• Number of group companies/ departments that get affected. More the stakeholders, higher the complexity. Sometimes getting an internal consensus on ‘the right way forward’ is far more difficult than the supplier negotiations.
• The degree of management support. All opportunities with ‘full’ management support tend to be less complex.
• Dependencies on the scope of work (product or service) addressed by the opportunity. For e.g. replacing local ERP software with a group standard ERP software will impact all upstream and downstream systems interfaced with this software; hence the decision to change ERP system is very complicated.
• The degree of change required in the employee or customer behaviour. The opportunities requiring major change in behaviour tend to be more complex.
• Dependencies on the regulatory environment. Any opportunities which require adherence to any regulatory laws such as local sourcing, inclusion of minority suppliers, etc. might pose different challenges to convert ideas into real benefits.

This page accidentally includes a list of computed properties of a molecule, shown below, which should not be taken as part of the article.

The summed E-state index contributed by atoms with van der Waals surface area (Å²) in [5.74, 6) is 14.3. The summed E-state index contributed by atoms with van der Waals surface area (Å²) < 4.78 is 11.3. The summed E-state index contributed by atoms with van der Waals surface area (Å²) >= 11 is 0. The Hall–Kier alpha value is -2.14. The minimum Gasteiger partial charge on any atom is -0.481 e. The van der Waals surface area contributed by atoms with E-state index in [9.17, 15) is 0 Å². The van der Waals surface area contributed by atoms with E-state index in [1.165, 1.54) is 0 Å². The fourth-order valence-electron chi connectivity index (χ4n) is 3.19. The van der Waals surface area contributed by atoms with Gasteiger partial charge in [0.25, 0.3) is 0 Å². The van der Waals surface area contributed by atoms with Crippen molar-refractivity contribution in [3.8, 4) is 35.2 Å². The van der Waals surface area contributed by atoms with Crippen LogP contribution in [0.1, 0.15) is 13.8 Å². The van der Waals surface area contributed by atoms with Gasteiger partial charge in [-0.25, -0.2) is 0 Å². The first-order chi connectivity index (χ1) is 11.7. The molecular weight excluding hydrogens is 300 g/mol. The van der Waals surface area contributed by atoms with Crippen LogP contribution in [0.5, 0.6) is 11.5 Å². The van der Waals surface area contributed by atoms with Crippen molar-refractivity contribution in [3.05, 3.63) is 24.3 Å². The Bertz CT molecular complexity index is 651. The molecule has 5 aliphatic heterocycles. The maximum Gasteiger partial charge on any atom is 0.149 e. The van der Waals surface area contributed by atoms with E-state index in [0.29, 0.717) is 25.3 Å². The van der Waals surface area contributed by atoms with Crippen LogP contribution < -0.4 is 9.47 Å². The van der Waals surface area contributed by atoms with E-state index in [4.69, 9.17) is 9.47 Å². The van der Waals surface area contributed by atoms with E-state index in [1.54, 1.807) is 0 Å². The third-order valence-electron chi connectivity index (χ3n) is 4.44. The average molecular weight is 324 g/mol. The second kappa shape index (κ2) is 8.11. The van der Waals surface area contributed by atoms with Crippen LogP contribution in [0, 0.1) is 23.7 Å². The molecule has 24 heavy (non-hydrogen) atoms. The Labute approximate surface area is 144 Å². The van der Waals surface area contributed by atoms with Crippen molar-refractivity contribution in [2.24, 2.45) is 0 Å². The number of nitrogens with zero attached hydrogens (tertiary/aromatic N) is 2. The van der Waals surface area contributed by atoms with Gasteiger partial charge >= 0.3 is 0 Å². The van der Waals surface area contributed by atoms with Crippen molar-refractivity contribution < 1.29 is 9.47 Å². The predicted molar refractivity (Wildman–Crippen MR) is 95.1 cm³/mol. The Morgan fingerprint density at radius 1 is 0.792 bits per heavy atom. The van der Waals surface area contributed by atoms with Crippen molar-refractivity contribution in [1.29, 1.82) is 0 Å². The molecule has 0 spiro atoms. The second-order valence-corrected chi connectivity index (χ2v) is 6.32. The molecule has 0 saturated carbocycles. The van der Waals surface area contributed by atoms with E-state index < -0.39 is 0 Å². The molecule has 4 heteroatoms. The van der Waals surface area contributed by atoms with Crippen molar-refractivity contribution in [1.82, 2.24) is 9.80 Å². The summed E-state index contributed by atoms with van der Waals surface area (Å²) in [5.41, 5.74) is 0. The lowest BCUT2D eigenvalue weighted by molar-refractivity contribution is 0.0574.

• The complexity of Procurement structure across the group. Generally, realisation of opportunities across the group companies is easier if there is an organised structure and well-defined role for central and local procurement teams.
• Presence of any task force/ category committees (for the spend type where the opportunity exists) with representation from various group companies tends to relatively simplify the process of realising benefits.
The approach is a general approach and will need tweaking for each organisation.
It is recommended that the category managers should work collaboratively with the stakeholders and the local procurement functions on this exercise. The procurement leadership team should support the category managers with strategic direction, facilitation for management buy-in and intervention for overcoming roadblocks. If implemented with prudence and diligence, opportunity qualification and prioritisation exercise can help companies maximise their investments in spend analysis.